Art of Assisi

Immediately following the canonization of St. Francis in 1228, the construction of a church was begun in his honor in his hometown of Assisi. The entire complex, known as the Basilica di San Francesco, contains an upper and a lower church, as well as the crypt of St. Francis.

Upon entering the lower church, the visitor is inundated with an overwhelming collection of frescoes adorning any and every surface. On either side of the main part of the church are scenes from the life of St. Francis mirroring the life of our Lord: when Jesus is stripped of his garments in the moments leading up to his crucifixion, St. Francis is stripping off his clothes, denouncing his father.

The numerous frescoes were painted by a variety of artists: Giotto and Cimabue are the most famous names, but many more artists contributed as well. The more I looked around, the more details that popped out at me. One of the “filler” paintings (my own name for the strips of space that someone just filled in with a pattern between actual scenes or saint portraits) was filled with feathers, recalling the preaching of St. Francis to the birds. In another spot, there were some blue squares where normally a saint would be painted. Perhaps the reason for the blank canvas is due to the ongoing restoration following the 1997 earthquake that struck Assisi, but I like to think that the spots are beckoning us to be saints, and to live lives to fill the blue square.

Cimabue’s “Maesta,” with St. Francis to the side. Besides the portrait of St. Francis in Subiaco, this depiction is held to be the most true to life. The solemnity and simplicity of St. Francis draws your attention, as it contrasts with the grandeur of the rest of the lower church.

Here’s the grandeur I’m talking about. There are numerous lights in the between the columns of the altar that were lit up, too, while I was wandering around.

In stark contrast with the lower church’s intimidating grandeur is just down some steps on the left side of the main part of the church: the crypt of St. Francis. The simplicity of stone walls and the muted color scheme (brown, brown, and more brown) is like a breath of fresh air. Don’t get me wrong, the lower church definitely earns a spot on my favorite churches list, but I think it’s good that the tomb of a saint that lived so simply is so simple.

The upper church’s main collection of frescoes is more coherent, all focusing on 28 scenes from the life of St. Francis. There are other frescoes in the church, but I didn’t really get a chance to look at these in great detail.

The Upper Church

I also paid Chiesa di Santa Chiara a visit, early Sunday morning. Two very impressive crucifixes reside here: the Crucifix of San Damiano and a crucifix for which I cannot find a name.

Crucifix of San Damiano

The Crucifix of San Damiano is housed in the Capella di San Giorgio, the entrance to which is on the right side of the church. This is crucifix that addressed St. Francis in the nearby chapel of San Damiano, saying, “Go, Francis, and repair my house, which as you see is falling into ruin.” As we entered the chapel, the Poor Clares could be heard singing their morning prayers from the hidden wings off the sanctuary. I was surprised to find that the crucifix was very familiar; copies of this crucifix can be found in many places, including the UD Rome campus’s chapel.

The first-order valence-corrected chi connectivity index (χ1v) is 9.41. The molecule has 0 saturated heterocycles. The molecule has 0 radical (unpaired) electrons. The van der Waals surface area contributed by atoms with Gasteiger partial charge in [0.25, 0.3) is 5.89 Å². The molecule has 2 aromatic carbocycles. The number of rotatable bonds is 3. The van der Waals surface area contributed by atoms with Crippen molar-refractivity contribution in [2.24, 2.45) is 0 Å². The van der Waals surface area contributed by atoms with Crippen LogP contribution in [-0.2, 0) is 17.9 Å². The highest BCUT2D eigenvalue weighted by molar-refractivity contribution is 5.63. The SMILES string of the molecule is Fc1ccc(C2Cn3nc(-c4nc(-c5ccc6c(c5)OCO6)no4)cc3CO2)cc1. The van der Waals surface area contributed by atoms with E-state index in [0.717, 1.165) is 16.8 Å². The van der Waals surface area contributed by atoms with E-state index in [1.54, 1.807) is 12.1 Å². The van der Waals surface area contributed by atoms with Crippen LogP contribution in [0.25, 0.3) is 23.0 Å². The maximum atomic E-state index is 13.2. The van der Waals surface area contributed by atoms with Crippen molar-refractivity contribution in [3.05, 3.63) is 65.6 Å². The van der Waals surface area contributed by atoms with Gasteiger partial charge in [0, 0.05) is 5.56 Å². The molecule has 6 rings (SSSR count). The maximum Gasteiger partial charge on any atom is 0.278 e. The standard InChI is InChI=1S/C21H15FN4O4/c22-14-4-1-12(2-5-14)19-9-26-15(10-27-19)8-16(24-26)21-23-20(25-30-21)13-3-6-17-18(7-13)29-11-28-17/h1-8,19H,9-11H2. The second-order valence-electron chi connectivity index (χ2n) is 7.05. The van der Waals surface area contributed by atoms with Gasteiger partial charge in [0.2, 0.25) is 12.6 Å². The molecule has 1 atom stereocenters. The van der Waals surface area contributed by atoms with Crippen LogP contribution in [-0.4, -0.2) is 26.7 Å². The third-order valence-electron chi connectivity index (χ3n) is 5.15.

The second cross dominated the simple interior of the main part of the church. It was larger than life, and at such an early hour in the morning, the only decoration lit up. The picture below really doesn’t do it justice. Definitely visit Santa Chiara twice: once when the crypt is open, and once around 7 in the morning, because that is Santa Chiara at its most dramatic.

Unfortunately, none of these places allowed me to take photographs inside, nor was the crypt of Saint Clare open.


Art of Subiaco

I promised my aunt I would take pictures of art, so here is the first in a series of posts revolving around that. Unfortunately, these are not my pictures: the frescoes I saw at Subiaco were in much better condition, having been recently restored. I took these photographs from the Subiaco Benedictine’s website.

Subiaco is the site of the cave St. Benedict lived for a few years in his young adulthood, around the year 500. The first communities he founded were set up in the area as well, and a monastery stands there today, built into the side of the mountain, around the cave. Known as Sacra Speco, it features an impressive collection of frescoes, adorning the walls of two churches and several chapels, painted in the 12th, 13th, and 14th centuries.

The fresco reminds the viewer that death (the flowing haired skeleton) can strike anyone at anytime. This photograph doesn’t show it well, but there is speech next to each character’s heads, so this fresco is one of the first comic strips.

I’ve never found an image of our Lady to be totally satisfying. I never find any of them to actually portray Mary as beautiful or natural or human. This photograph really doesn’t do it justice, it’s taken from a weird angle. She has a kind but knowing look in her eyes, just like every other mother on the face of the planet. I bought a couple of prayer cards with this image, and I study with one in view.

There is a rivalry between the Benedictines and the Cistercians (the Cistercians broke off from the Benedictines at the end of the 11th century), and the Benedictine fresco painters protrayed any bad monk in Cistercians garb (white habit with black scapular on top). One Cistercian is being punished, and another is being tempted by the devil in the doorway.

This portrait of St. Francis was painted during his lifetime, because the inscription reads “Fr. Franciscus” and he was widely believed to a be saint immediately following his death. Indeed, he was canonized only two years after his death.

The Miracle of Mt. Subasio

I definitely had my glasses on the climb up Mount Subasio, the wilderness of which St. Francis would often escape to in order to pray.

Saint Rita receiving the partial stigmata

With boots removed, but glasses most definitely on, I set off to make the pilgrimage along the switchbacks.